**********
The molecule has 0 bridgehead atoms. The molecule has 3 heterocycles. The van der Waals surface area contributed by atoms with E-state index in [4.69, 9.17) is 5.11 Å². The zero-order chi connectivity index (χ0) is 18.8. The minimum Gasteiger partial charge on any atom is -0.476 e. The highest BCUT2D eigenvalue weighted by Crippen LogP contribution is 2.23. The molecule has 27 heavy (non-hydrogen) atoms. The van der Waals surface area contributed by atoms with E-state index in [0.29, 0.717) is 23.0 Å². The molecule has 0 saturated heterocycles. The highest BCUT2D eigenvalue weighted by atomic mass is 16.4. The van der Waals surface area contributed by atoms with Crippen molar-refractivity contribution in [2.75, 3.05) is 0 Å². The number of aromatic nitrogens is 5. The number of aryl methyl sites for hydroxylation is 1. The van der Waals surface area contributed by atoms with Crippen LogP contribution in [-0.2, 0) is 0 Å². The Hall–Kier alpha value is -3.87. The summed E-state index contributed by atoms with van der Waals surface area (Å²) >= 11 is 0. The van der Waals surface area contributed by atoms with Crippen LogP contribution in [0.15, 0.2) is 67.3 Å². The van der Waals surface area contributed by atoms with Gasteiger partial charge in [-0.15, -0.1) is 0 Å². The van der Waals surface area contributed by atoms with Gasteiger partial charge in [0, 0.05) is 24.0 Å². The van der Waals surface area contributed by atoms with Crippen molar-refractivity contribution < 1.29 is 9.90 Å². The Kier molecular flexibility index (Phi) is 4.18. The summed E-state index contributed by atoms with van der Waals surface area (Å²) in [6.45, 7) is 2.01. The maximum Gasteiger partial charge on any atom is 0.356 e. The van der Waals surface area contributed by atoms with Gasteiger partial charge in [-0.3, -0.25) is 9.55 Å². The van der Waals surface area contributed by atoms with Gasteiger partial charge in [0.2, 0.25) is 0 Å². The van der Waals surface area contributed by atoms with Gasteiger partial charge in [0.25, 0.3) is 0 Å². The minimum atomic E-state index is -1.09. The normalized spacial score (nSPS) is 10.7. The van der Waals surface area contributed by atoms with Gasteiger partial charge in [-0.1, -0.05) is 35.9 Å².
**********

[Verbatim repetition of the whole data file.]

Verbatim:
The molecule has 0 bridgehead atoms. The molecule has 3 heterocycles. The van der Waals surface area contributed by atoms with E-state index in [4.69, 9.17) is 5.11 Å². The zero-order chi connectivity index (χ0) is 18.8. The minimum Gasteiger partial charge on any atom is -0.476 e. The highest BCUT2D eigenvalue weighted by Crippen LogP contribution is 2.23. The molecule has 27 heavy (non-hydrogen) atoms. The van der Waals surface area contributed by atoms with E-state index in [0.29, 0.717) is 23.0 Å². The molecule has 0 saturated heterocycles. The highest BCUT2D eigenvalue weighted by atomic mass is 16.4. The van der Waals surface area contributed by atoms with Crippen molar-refractivity contribution in [2.75, 3.05) is 0 Å². The number of aromatic nitrogens is 5. The number of aryl methyl sites for hydroxylation is 1. The van der Waals surface area contributed by atoms with Crippen LogP contribution in [-0.2, 0) is 0 Å². The Hall–Kier alpha value is -3.87. The summed E-state index contributed by atoms with van der Waals surface area (Å²) >= 11 is 0. The van der Waals surface area contributed by atoms with Crippen LogP contribution in [0.15, 0.2) is 67.3 Å². The van der Waals surface area contributed by atoms with Gasteiger partial charge in [-0.15, -0.1) is 0 Å². The van der Waals surface area contributed by atoms with Gasteiger partial charge in [0, 0.05) is 24.0 Å². The van der Waals surface area contributed by atoms with Crippen molar-refractivity contribution < 1.29 is 9.90 Å². The Kier molecular flexibility index (Phi) is 4.18. The summed E-state index contributed by atoms with van der Waals surface area (Å²) in [6.45, 7) is 2.01. The maximum Gasteiger partial charge on any atom is 0.356 e. The van der Waals surface area contributed by atoms with Gasteiger partial charge in [-0.3, -0.25) is 9.55 Å². The van der Waals surface area contributed by atoms with Gasteiger partial charge in [0.2, 0.25) is 0 Å². The van der Waals surface area contributed by atoms with Gasteiger partial charge in [0.25, 0.3) is 0 Å². The minimum atomic E-state index is -1.09. The normalized spacial score (nSPS) is 10.7. The van der Waals surface area contributed by atoms with Gasteiger partial charge in [-0.1, -0.05) is 35.9 Å².